First, find the bright side. Even if you didn’t save as much money as you had hoped, imagine if you hadn’t set that goal at all. You’d still be back where you started — with the same amount in the bank. So kudos on making progress and getting serious about your finances.
Then, look at the setback as a learning opportunity. Rather than simply extending a goal’s deadline when the original timeline doesn’t pan out — or worse, taking on debt to finance the rest — diagnose where your savings plan went awry.
“Once you’ve reached that goal, or more importantly not reached that goal, I really think it’s important to look back at the spending habits and trends over the time and compare it to the budget you set up,” says Robert P. Finley, a chartered financial analyst, certified financial planner and the principal of Virtue Asset Management in Illinois.
You can do this by asking yourself a series of questions, Finley says, including:
The answers will help you determine if your goal was feasible. You can’t avoid paying a fixed amount for some things, like your mortgage or rent, but other spending categories, like eating out, have more wiggle room.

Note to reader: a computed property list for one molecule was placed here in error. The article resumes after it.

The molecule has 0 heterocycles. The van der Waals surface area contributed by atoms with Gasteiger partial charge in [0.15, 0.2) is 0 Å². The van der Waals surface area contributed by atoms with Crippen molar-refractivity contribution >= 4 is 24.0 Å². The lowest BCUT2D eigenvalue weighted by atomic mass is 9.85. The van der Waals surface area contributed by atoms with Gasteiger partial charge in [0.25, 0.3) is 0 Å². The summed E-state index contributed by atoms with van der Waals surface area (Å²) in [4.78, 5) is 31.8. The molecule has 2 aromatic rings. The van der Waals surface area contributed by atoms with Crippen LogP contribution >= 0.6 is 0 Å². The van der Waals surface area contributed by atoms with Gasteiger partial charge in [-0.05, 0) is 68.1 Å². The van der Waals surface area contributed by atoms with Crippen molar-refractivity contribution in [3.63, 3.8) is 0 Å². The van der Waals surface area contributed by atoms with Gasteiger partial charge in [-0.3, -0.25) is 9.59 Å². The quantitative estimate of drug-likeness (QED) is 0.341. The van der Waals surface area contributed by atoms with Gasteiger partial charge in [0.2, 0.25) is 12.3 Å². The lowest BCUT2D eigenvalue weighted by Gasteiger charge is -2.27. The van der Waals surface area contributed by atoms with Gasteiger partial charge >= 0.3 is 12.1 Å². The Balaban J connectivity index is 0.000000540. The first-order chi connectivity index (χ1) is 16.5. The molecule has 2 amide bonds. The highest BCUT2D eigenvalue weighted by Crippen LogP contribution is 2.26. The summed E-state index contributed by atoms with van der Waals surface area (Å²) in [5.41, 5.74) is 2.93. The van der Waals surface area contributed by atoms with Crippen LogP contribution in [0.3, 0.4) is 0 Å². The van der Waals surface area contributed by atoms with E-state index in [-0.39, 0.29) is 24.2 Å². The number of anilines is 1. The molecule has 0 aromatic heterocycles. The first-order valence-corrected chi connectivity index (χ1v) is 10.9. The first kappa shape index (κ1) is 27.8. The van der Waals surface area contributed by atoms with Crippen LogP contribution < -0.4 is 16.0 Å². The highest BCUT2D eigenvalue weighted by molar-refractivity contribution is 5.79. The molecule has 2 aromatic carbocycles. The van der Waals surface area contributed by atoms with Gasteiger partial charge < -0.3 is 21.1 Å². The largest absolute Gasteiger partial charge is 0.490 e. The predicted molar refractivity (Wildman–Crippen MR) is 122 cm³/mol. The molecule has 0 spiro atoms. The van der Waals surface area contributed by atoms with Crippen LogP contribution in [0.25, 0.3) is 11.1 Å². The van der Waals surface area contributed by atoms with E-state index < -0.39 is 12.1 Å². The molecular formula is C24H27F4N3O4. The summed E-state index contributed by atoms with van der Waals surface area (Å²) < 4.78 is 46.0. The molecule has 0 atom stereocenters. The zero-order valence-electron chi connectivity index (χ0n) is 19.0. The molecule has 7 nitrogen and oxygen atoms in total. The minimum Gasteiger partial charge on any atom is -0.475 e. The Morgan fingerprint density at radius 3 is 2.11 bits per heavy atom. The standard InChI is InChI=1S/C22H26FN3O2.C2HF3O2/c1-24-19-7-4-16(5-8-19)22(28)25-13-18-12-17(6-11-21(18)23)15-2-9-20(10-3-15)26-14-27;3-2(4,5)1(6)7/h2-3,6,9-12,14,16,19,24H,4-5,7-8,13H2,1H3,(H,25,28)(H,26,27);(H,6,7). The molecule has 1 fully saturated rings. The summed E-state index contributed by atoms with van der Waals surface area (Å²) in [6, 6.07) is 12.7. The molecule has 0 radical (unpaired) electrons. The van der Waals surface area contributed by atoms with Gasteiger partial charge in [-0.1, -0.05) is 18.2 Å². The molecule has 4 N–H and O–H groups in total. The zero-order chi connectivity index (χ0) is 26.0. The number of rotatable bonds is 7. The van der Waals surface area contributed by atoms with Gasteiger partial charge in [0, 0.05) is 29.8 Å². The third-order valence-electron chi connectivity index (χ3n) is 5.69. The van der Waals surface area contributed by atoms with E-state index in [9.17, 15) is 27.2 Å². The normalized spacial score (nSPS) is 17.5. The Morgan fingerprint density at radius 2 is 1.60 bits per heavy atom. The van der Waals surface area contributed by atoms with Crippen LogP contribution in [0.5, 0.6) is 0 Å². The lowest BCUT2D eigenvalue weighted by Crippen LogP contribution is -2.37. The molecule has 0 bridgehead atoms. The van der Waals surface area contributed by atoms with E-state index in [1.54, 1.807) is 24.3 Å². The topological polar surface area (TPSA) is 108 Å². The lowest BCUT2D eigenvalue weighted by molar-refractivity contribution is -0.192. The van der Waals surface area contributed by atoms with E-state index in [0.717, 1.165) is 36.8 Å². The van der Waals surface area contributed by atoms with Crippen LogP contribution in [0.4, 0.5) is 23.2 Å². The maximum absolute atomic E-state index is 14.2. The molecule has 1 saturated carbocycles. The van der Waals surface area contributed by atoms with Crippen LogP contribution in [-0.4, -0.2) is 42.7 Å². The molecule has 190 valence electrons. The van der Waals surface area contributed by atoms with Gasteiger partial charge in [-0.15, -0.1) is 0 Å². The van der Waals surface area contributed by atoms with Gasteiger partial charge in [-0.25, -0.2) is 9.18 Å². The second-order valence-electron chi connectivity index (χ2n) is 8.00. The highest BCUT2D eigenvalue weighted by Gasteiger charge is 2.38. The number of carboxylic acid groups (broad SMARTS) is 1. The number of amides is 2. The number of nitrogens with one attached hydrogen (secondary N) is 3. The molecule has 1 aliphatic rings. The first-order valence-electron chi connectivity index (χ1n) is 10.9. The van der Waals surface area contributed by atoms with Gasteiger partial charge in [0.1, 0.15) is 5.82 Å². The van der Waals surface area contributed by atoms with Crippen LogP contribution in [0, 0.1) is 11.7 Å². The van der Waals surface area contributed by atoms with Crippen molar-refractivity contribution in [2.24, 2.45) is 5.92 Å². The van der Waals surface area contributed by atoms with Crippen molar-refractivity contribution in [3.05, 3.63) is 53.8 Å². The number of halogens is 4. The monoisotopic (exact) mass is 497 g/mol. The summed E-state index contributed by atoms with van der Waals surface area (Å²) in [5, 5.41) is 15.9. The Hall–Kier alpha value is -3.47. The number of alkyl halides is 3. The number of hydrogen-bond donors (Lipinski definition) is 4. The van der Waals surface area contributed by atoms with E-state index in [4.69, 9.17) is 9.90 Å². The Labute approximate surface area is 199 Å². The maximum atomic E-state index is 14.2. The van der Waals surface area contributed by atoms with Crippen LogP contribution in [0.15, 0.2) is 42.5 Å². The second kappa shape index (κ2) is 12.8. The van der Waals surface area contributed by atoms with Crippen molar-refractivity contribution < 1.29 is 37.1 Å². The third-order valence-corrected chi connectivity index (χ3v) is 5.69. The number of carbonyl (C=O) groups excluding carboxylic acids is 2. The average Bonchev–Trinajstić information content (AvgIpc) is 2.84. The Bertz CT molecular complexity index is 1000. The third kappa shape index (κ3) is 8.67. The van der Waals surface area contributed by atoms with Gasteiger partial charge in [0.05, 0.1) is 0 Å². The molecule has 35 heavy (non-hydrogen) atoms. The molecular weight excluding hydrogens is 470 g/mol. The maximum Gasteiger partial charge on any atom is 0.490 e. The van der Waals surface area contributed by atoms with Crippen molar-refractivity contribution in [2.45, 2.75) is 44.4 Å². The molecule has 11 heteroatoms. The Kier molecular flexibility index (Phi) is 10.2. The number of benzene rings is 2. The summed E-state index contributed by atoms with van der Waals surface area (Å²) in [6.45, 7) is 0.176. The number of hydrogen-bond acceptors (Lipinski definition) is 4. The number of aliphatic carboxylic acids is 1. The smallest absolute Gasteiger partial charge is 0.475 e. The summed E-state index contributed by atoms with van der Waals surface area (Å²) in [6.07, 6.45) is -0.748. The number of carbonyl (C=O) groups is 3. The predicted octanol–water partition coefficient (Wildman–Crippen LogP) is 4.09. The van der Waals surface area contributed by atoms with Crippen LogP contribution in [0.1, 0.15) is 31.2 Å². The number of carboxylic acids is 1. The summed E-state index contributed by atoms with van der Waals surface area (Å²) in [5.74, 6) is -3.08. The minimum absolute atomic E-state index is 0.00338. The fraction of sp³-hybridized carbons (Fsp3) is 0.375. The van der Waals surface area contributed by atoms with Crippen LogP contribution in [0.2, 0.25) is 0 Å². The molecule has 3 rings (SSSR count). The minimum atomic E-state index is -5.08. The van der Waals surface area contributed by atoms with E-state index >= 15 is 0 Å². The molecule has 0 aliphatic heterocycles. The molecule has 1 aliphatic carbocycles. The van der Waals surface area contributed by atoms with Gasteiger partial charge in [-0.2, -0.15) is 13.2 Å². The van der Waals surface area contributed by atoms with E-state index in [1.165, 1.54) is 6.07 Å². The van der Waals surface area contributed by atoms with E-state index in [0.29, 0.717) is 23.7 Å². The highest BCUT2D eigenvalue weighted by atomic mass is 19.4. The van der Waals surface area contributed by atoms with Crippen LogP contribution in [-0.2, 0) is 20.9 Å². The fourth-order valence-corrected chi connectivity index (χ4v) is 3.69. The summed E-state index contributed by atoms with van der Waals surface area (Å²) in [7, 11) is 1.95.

Based on your self-audit, make some adjustments to your savings strategy. If you’ve already cut your budget as much as possible, it might be time to find a way to make more money — at least until you reach your goal.
If you have your heart set on a vacation, for instance, you may be willing to take on a weekend job, babysit or work a side hustle to make ends meet, says Stephanie Genkin, CFP, the founder of My Financial Planner LLC in New York.
Or, you could make compromises to reach your goal sooner rather than later. “We’re looking at something that’s similar, yet maybe a little more affordable,” says Tony Madsen, CFP, the founder of NewLeaf Financial Guidance LLC in Minnesota. “Instead of going to Maui, is there a different trip that you can do altogether that becomes affordable for you?”
Whatever route you choose, avoid taking on debt to achieve a goal that’s not an absolute necessity. “The worst scenario is to charge it and then add 15% debt interest to your overall net worth,” says Finley.
Be your own cheerleader
As you pursue your goal for a second time, monitor your progress regularly. Madsen recommends setting check-ins at a cadence that’s comfortable for you. The goal is to analyze and adjust as you go.
Be sure to celebrate each milestone you hit along the way, too. Like most things in life, financial goals don’t have to be executed to perfection.
“If you ride a horse, you are sometimes going to fall off,” says Norman M. Boone, CFP, the founder and president of Mosaic Financial Partners Inc. in California, in an email. “The key to success is getting back on, resetting your goal and continuing to move forward.”